In a long-awaited victory, the fired students won back their health insurance coverage on March 16. Still, they have no intention of ending the strike until all of their demands, including a cost-of-living adjustment and reinstatement of the terminated jobs, are met. And according to Literature PhD student Nathan Osorio, choosing to continue the strike is worth the risks all of the graduate students face because they don’t want the University of California system to return to its antiquated ways.
“I don’t know if I can live with myself thinking when I had the opportunity to make higher education the place I thought it was growing up, that I didn’t take that chance, and I left it a place of scarcity, a place where only privileged bodies and voices can be present,” he told MTV News.
The counter-offers university administration made to the striking students includes providing graduate students with an annual $2,500 housing supplement until more campus housing is available, offering five-year support packages for doctorate students, creating a temporary housing assistance program, and forming a working group to “develop a strategic plan” for graduate student support. But as Gilich sees it, those offers aren’t enough.
“A five-year guarantee of poverty wages is not a good enough offer for us to give up our power,” Gilich said. “A housing supplement of $2,500 a year is insufficient to bring us out of rent-burden in Santa Cruz, it’s a supplement that is not available to all graduate students, and will sunset when the school builds more unaffordable housing. So it’s definitely not something that we were taking seriously.”
In a statement emailed to MTV News, a university official from the office of UC’s president said the striking students “are unfairly harming UC’s undergraduate students.” And Andrew Gordon, associate director of media relations for the UC system, also wrote to MTV News that the strike violated the university’s contract with the United Auto Workers union (UAW 2865), which represents 19,000 student-workers in the UC system; that contract expires in 2022. (The UCSC strike was first considered a “wildcat strike,” because it was not officially recognized by UAW.) As of mid-March, UAW 2865 leadership announced that 97 percent of graduate student respondents across the UC system voted overwhelmingly to ratify union demands to reopen contract negotiations and to fight for a cost-of-living adjustment across the state. And over 1,600 UCSC undergraduate students have signed a letter directly disputing the university’s claim that they have been harmed by the graduate students’ strike.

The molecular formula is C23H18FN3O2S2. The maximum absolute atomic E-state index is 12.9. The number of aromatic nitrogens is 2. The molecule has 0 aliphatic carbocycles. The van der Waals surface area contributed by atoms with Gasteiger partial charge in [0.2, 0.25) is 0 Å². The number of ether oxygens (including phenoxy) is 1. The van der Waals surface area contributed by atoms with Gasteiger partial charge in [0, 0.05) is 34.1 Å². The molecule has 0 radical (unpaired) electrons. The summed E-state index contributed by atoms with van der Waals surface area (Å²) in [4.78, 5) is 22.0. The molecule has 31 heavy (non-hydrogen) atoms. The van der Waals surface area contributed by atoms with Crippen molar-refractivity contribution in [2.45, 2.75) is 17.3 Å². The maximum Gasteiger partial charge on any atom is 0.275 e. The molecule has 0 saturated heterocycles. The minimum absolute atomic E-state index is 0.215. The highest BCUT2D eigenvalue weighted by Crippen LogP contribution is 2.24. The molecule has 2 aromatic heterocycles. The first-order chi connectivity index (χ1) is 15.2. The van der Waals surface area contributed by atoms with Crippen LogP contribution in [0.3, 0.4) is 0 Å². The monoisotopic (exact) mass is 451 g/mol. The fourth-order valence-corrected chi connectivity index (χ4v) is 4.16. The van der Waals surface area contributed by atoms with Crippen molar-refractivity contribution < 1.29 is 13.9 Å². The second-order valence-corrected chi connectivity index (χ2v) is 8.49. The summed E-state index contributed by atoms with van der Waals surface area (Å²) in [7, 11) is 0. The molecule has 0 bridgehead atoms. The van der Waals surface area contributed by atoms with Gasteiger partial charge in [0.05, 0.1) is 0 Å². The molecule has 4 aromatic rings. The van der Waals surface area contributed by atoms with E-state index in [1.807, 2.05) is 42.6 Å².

“Your repeated attempts to pit undergraduate students against graduate students have failed,” the letter said. “As graduate students have mentored, supported, and cared for us, we will, in turn, support and care for them.”
More than 70 faculty members have also offered statements of support to the students while shaming the university for taking punitive measures against them, and approximately 250 faculty members signed a petition urging the university to reinstate the students’ jobs with the cost-of-living adjustment incorporated into the pay. Over 2,000 alumni of UCSC pledged to withhold any donations to the school until the administration agrees to pay for the COLA.
“The precarity of graduate life in Santa Cruz makes it increasingly difficult to recruit prospective grads from diverse backgrounds,” Madeleine Fairbairn, an Environmental Studies professor, wrote. “This is a social justice issue. We can’t become an institution that only grants PhDs to the already-privileged.”
Camilla Hawthorne, a sociology professor, agreed. “Graduate students are the backbone of this institution, and their labor is what allows the university to fulfill its missions of high-quality undergraduate education and cutting-edge research production,” she wrote.
The threat of the coronavirus has also forced the students to focus on their “digital picket” rather than their usual in-person actions. UCSC suspended in-person classes until at least April 3 in response to the coronavirus outbreak, and discouraged gatherings of more than 50 people per Centers for Disease Control and Prevention recommendations. Even with new uncertainties on how and when the students can organize, the impact of their mobilization has spread far beyond their own campus. Graduate students at UC Santa Barbara and UC Berkeley announced they would begin their own teaching strikes for cost-of-living-adjustment stipends, while counterparts at UC Davis and UC San Diego have also launched grading strikes. And students as far as the University of Oregon and the University of Maryland have voiced support for the strikes in the UC system.
“This campaign has kind of been like an earthquake in the way that earthquakes reveal the fault lines in an entire system,” Osorio said.